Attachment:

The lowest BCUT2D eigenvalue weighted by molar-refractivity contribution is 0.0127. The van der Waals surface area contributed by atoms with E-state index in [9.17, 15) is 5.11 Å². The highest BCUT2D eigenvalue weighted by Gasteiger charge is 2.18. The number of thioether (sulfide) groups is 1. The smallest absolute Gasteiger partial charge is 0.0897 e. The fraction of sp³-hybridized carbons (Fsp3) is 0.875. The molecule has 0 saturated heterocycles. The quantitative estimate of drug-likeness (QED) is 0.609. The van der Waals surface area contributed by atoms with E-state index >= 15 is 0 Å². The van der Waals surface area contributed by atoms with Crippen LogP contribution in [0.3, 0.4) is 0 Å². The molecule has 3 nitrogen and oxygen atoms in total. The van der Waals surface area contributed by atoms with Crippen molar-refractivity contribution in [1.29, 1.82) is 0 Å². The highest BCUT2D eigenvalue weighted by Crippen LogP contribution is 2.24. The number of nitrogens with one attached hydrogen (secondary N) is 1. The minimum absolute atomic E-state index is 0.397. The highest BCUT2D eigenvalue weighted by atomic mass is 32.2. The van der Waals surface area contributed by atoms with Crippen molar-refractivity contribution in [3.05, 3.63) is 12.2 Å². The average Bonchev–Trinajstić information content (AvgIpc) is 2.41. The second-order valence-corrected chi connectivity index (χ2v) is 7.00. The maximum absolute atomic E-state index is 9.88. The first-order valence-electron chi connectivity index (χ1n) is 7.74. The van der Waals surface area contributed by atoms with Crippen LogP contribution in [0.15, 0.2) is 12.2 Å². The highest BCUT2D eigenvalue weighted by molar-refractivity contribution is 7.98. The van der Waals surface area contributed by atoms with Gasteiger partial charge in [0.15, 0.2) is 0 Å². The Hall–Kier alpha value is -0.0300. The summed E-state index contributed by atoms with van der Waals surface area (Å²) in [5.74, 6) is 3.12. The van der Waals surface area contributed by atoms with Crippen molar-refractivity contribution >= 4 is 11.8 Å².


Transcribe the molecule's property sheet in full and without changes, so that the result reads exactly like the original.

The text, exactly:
The lowest BCUT2D eigenvalue weighted by molar-refractivity contribution is 0.0127. The van der Waals surface area contributed by atoms with E-state index in [9.17, 15) is 5.11 Å². The highest BCUT2D eigenvalue weighted by Gasteiger charge is 2.18. The number of thioether (sulfide) groups is 1. The smallest absolute Gasteiger partial charge is 0.0897 e. The fraction of sp³-hybridized carbons (Fsp3) is 0.875. The molecule has 0 saturated heterocycles. The quantitative estimate of drug-likeness (QED) is 0.609. The van der Waals surface area contributed by atoms with E-state index >= 15 is 0 Å². The van der Waals surface area contributed by atoms with Crippen LogP contribution in [0.3, 0.4) is 0 Å². The molecule has 3 nitrogen and oxygen atoms in total. The van der Waals surface area contributed by atoms with Crippen molar-refractivity contribution in [1.29, 1.82) is 0 Å². The highest BCUT2D eigenvalue weighted by Crippen LogP contribution is 2.24. The number of nitrogens with one attached hydrogen (secondary N) is 1. The minimum absolute atomic E-state index is 0.397. The highest BCUT2D eigenvalue weighted by atomic mass is 32.2. The van der Waals surface area contributed by atoms with Crippen molar-refractivity contribution in [3.05, 3.63) is 12.2 Å². The average Bonchev–Trinajstić information content (AvgIpc) is 2.41. The second-order valence-corrected chi connectivity index (χ2v) is 7.00. The maximum absolute atomic E-state index is 9.88. The first-order valence-electron chi connectivity index (χ1n) is 7.74. The van der Waals surface area contributed by atoms with Crippen LogP contribution in [0.15, 0.2) is 12.2 Å². The highest BCUT2D eigenvalue weighted by molar-refractivity contribution is 7.98. The van der Waals surface area contributed by atoms with Gasteiger partial charge in [0.15, 0.2) is 0 Å². The Hall–Kier alpha value is -0.0300. The summed E-state index contributed by atoms with van der Waals surface area (Å²) in [5.74, 6) is 3.12. The van der Waals surface area contributed by atoms with Crippen molar-refractivity contribution >= 4 is 11.8 Å².